Other items under considerations are 340B administrative dispute panels and the Protect 340B Act of 2021 with antidiscrimination provisions and a clearinghouse to prevent duplicate discounts.

Pharmacy Benefit Managers (PBMs): Old and New

The rising list prices of drugs are being linked to rising rebates from PBMs. It’s estimated that three major PBMs — Express Scripts, CVS Caremark and OptumRx — control nearly 80 percent of U.S. prescription benefit transactions. PBMs profit from rebates and discounts, failing to pass on an estimated $120 billion back to consumers.

New market entrants (EmsanaRx, a not-for-profit venture owned by the Purchaser Business Group on Health; CostPlus PBM, a startup funded by venture capitalist and Dallas Mavericks owner Mark Cuban; Prescryptive Health, a blockchain-powered prescription data platform; and CapitalRx) are likely to disrupt this pattern, as are the new regulations governing PBMs that have been enacted in several states.

Equitable Community Access to Pharmacist Services (ECAPS) Act

The ECAPS Act enables Medicare patients to receive timely and consistent treatment from pharmacists for pandemic-related health services and allows pharmacists to respond to ongoing and future public health threats. It adds pharmacists as eligible providers for Medicare Part B beneficiaries of pharmaceutical services related to the COVID-19 pandemic and specific infectious diseases such as testing (for COVID-19, flu, respiratory syncytial virus and strep throat), treatment (for COVID-19, flu and strep throat) and vaccinations (for COVID-19 and flu). It also prepares for future emergencies by establishing Medicare coverage and payment for pharmacy- and pharmacist-provided services when there is a public health need such as during a public health emergency or similar event. And, it authorizes the HHS secretary to identify services as needed, including to close gaps in health equity. While this act is limited to states’ scope of practice or physicians’ services (or more broadly if provided under a Public Readiness and Emergency Preparedness Act declaration), it enables pharmacists to provide services to Medicare beneficiaries to address COVID-19 and other pressing health needs in all areas of the country.

2024 Medicare Advantage (MA) and Medicare Part D CMS Advance Notice

If the 2024 Advance Notice for the MA and Part D prescription drug programs passes, payment policies will be updated to strengthen beneficiary protections and incorporate provisions from the Inflation Reduction Act of 2022. Additionally, it will eliminate cost-sharing for Part D prescription drugs in the catastrophic phase and expand eligibility for full cost-sharing and premium subsidies under the low-income subsidy program. The goal is to continue efforts by CMS to provide more equitable, high-quality and person-centered care that is affordable and sustainable, including maintaining strong value and choice for people with Medicare. It also proposes updates to MA payment growth rates and to the MA and Part D payment methodologies. This includes technical updates to the MA risk adjustment model to keep the model up to date and improve payment accuracy such as by fully transitioning to the International Classification of Diseases (ICD)-10 system, which has been in use since 2015. The payment policies for 2024 were scheduled to be finalized and published no later than April 3, 2023.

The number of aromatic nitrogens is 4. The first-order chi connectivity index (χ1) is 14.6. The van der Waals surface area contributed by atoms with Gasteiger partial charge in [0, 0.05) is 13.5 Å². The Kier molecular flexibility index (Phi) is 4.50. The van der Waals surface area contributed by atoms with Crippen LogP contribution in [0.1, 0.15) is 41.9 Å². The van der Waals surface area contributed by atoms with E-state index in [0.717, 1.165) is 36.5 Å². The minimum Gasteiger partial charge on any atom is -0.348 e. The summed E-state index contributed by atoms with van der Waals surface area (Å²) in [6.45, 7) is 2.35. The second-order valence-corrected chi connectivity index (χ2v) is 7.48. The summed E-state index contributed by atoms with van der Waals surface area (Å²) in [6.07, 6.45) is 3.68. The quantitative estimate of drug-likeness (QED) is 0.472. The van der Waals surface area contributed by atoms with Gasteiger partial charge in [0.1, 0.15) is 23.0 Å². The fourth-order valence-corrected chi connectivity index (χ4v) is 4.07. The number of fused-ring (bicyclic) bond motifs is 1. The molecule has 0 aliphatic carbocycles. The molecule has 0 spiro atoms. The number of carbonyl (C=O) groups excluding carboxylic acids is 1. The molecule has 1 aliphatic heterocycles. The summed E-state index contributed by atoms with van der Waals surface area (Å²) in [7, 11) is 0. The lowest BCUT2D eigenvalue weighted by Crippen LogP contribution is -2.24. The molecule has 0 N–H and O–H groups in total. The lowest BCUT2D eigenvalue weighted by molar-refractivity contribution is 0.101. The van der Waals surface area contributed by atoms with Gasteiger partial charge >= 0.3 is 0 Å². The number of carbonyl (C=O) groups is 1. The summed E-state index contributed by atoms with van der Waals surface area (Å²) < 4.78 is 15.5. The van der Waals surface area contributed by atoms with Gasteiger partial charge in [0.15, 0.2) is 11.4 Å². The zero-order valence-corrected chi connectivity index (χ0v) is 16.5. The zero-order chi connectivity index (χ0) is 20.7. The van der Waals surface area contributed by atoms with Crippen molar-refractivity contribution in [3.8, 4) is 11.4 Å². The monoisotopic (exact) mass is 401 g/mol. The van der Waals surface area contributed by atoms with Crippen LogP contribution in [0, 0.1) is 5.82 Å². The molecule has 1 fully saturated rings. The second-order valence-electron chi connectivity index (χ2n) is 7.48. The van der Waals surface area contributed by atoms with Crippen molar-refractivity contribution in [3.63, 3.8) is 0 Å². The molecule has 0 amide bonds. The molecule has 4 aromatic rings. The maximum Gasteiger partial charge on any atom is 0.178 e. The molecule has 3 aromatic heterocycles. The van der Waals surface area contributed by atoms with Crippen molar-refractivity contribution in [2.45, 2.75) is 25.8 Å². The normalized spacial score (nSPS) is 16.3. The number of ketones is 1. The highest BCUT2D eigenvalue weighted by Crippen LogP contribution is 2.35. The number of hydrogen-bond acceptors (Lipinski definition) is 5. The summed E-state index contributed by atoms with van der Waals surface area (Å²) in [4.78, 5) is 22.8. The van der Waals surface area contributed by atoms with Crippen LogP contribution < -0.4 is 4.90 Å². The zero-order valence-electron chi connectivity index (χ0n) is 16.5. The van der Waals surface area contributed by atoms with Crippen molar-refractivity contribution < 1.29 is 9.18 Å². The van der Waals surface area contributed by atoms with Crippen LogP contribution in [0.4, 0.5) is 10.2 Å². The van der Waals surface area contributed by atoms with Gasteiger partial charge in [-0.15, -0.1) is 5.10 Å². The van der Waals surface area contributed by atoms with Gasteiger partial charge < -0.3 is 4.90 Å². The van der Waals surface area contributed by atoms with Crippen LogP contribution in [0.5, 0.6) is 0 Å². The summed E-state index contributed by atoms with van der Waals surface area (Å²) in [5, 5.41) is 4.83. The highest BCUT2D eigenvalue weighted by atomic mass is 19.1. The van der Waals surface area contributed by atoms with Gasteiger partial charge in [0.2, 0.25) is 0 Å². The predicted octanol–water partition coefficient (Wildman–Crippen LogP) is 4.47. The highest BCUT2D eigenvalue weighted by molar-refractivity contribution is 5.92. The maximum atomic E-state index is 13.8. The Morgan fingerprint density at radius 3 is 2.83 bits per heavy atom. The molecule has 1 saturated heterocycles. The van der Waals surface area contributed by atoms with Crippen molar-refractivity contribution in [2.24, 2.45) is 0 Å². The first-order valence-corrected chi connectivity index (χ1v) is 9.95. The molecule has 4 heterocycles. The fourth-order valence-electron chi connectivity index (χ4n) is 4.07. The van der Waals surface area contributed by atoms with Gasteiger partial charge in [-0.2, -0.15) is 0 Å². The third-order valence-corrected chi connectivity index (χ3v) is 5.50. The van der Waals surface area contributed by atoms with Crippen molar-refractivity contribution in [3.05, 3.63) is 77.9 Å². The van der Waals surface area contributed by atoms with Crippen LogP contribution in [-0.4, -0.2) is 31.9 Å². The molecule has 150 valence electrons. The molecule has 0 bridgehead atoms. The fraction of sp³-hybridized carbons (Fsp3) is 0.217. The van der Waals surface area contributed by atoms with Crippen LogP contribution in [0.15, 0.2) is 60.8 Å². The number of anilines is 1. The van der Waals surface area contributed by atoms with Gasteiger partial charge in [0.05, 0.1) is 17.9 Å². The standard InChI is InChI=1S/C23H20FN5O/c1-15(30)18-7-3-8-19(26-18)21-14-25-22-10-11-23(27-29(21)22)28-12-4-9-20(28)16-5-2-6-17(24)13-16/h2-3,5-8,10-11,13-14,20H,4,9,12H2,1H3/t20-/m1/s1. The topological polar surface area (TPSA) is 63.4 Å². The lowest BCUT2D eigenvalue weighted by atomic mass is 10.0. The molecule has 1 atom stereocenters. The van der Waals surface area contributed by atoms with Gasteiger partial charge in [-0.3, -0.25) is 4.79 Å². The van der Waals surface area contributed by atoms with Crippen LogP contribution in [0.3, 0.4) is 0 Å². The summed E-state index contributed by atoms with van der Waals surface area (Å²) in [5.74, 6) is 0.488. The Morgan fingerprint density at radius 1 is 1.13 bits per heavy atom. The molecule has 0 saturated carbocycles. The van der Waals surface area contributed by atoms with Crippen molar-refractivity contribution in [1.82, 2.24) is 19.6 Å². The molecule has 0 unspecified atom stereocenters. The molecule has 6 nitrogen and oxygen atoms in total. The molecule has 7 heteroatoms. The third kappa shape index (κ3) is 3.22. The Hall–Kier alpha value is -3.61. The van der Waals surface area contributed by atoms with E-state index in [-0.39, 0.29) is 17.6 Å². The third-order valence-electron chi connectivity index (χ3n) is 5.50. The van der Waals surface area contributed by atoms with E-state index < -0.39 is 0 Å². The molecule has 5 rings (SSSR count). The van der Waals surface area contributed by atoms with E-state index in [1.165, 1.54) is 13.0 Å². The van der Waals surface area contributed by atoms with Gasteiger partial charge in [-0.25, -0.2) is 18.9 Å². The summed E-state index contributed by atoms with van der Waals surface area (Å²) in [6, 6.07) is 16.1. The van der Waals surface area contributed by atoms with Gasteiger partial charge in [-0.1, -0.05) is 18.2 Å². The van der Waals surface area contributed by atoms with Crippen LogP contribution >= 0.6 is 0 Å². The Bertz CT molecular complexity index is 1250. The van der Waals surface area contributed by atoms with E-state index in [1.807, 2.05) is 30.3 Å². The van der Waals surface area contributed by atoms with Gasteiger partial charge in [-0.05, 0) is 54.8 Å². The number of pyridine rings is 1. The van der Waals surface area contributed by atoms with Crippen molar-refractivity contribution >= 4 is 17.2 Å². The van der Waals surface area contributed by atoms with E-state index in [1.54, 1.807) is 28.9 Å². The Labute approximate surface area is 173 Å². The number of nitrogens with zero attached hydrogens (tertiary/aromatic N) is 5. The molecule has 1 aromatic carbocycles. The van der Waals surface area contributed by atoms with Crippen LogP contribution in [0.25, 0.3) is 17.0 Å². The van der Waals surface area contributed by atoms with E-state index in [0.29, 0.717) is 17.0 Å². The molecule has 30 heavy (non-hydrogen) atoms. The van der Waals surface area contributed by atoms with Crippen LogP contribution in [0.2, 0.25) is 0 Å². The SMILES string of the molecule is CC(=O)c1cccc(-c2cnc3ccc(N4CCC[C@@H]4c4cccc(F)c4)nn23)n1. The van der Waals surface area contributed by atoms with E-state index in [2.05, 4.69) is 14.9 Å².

1. Cubanski, J, Kates, J, Tolbert, J, et al. What Happens When COVID-19 Emergency Declarations End? Implications for Coverage, Costs, and Access. Kaiser Family Foundation, Jan. 31, 2023. Accessed at
  2. Centers for Medicare and Medicaid Services. Announcements and Documents: 2024 Advance Notice. Accessed at
  3. Centers for Medicare and Medicaid Services. 2024 Medicare Advantage and Part D Advance Notice Fact Sheet. Accessed at
  4. A Celerian Group Company. MLN Connects Newsletter: Prescription Drug Inflation Rebate Program Guidance — Feb. 9, 2023. Accessed at
  5. Centers for Medicare and Medicaid Services. COVID-19 Public Health Emergency (PHE) New Overview Fact Sheet. Accessed at
Bonnie Kirschenbaum, MS, FASHP, FCSHP
Bonnie Kirschenbaum, MS, FASHP, FCSHP, is a freelance healthcare consultant with senior management experience in both the pharmaceutical industry and the pharmacy section of large corporate healthcare organizations and teaching hospitals. She has an interest in reimbursement issues and in using technology to solve them. Kirschenbaum is a recognized industry leader in forging effective alliances among hospitals, physicians, pharmaceutical companies and distributors and has written and spoken extensively in these areas.